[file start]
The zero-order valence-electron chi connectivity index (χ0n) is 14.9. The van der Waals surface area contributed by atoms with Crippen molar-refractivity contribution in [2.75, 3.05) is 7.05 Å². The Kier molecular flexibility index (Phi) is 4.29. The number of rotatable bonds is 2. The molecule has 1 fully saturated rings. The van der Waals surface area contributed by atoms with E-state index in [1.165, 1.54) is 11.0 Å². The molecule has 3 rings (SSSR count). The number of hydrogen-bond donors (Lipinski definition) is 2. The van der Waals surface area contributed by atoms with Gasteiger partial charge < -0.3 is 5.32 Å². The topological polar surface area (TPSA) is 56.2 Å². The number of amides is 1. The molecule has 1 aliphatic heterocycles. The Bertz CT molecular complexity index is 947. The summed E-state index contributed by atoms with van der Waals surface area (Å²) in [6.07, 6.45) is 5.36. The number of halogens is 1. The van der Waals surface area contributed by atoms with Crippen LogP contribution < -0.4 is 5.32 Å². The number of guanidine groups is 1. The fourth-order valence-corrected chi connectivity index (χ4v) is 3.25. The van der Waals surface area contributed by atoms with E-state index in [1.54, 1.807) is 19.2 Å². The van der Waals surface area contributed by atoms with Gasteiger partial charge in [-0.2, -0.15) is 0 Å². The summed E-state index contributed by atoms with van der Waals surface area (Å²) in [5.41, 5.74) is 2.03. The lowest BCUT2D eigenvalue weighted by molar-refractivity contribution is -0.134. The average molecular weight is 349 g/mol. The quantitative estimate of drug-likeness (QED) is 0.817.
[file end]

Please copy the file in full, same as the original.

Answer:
The zero-order valence-electron chi connectivity index (χ0n) is 14.9. The van der Waals surface area contributed by atoms with Crippen molar-refractivity contribution in [2.75, 3.05) is 7.05 Å². The Kier molecular flexibility index (Phi) is 4.29. The number of rotatable bonds is 2. The molecule has 1 fully saturated rings. The van der Waals surface area contributed by atoms with E-state index in [1.165, 1.54) is 11.0 Å². The molecule has 3 rings (SSSR count). The number of hydrogen-bond donors (Lipinski definition) is 2. The van der Waals surface area contributed by atoms with Gasteiger partial charge < -0.3 is 5.32 Å². The topological polar surface area (TPSA) is 56.2 Å². The number of amides is 1. The molecule has 1 aliphatic heterocycles. The Bertz CT molecular complexity index is 947. The summed E-state index contributed by atoms with van der Waals surface area (Å²) in [6.07, 6.45) is 5.36. The number of halogens is 1. The van der Waals surface area contributed by atoms with Crippen LogP contribution < -0.4 is 5.32 Å². The number of guanidine groups is 1. The fourth-order valence-corrected chi connectivity index (χ4v) is 3.25. The van der Waals surface area contributed by atoms with E-state index in [1.54, 1.807) is 19.2 Å². The van der Waals surface area contributed by atoms with Gasteiger partial charge in [-0.2, -0.15) is 0 Å². The summed E-state index contributed by atoms with van der Waals surface area (Å²) in [5.41, 5.74) is 2.03. The lowest BCUT2D eigenvalue weighted by molar-refractivity contribution is -0.134. The average molecular weight is 349 g/mol. The quantitative estimate of drug-likeness (QED) is 0.817.